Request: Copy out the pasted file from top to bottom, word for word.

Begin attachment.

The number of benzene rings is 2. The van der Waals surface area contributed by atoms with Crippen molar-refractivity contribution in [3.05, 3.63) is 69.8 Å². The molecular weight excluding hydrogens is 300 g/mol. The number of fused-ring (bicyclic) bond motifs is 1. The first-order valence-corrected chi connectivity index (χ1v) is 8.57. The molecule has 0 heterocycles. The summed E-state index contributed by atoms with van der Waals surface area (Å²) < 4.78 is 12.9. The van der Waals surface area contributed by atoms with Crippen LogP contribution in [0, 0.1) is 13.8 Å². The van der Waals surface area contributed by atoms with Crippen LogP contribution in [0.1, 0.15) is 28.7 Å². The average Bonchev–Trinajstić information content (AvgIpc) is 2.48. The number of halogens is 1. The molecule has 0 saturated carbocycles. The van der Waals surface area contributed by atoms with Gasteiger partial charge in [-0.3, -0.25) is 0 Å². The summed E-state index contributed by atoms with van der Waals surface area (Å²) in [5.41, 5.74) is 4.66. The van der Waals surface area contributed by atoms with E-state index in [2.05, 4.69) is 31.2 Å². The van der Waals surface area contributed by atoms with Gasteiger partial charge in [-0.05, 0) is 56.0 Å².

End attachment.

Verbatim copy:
The number of benzene rings is 2. The van der Waals surface area contributed by atoms with Crippen molar-refractivity contribution in [3.05, 3.63) is 69.8 Å². The molecular weight excluding hydrogens is 300 g/mol. The number of fused-ring (bicyclic) bond motifs is 1. The first-order valence-corrected chi connectivity index (χ1v) is 8.57. The molecule has 0 heterocycles. The summed E-state index contributed by atoms with van der Waals surface area (Å²) < 4.78 is 12.9. The van der Waals surface area contributed by atoms with Crippen LogP contribution in [0, 0.1) is 13.8 Å². The van der Waals surface area contributed by atoms with Crippen LogP contribution in [0.1, 0.15) is 28.7 Å². The average Bonchev–Trinajstić information content (AvgIpc) is 2.48. The number of halogens is 1. The molecule has 0 saturated carbocycles. The van der Waals surface area contributed by atoms with Gasteiger partial charge in [-0.3, -0.25) is 0 Å². The summed E-state index contributed by atoms with van der Waals surface area (Å²) in [5.41, 5.74) is 4.66. The van der Waals surface area contributed by atoms with E-state index in [2.05, 4.69) is 31.2 Å². The van der Waals surface area contributed by atoms with Gasteiger partial charge in [-0.05, 0) is 56.0 Å².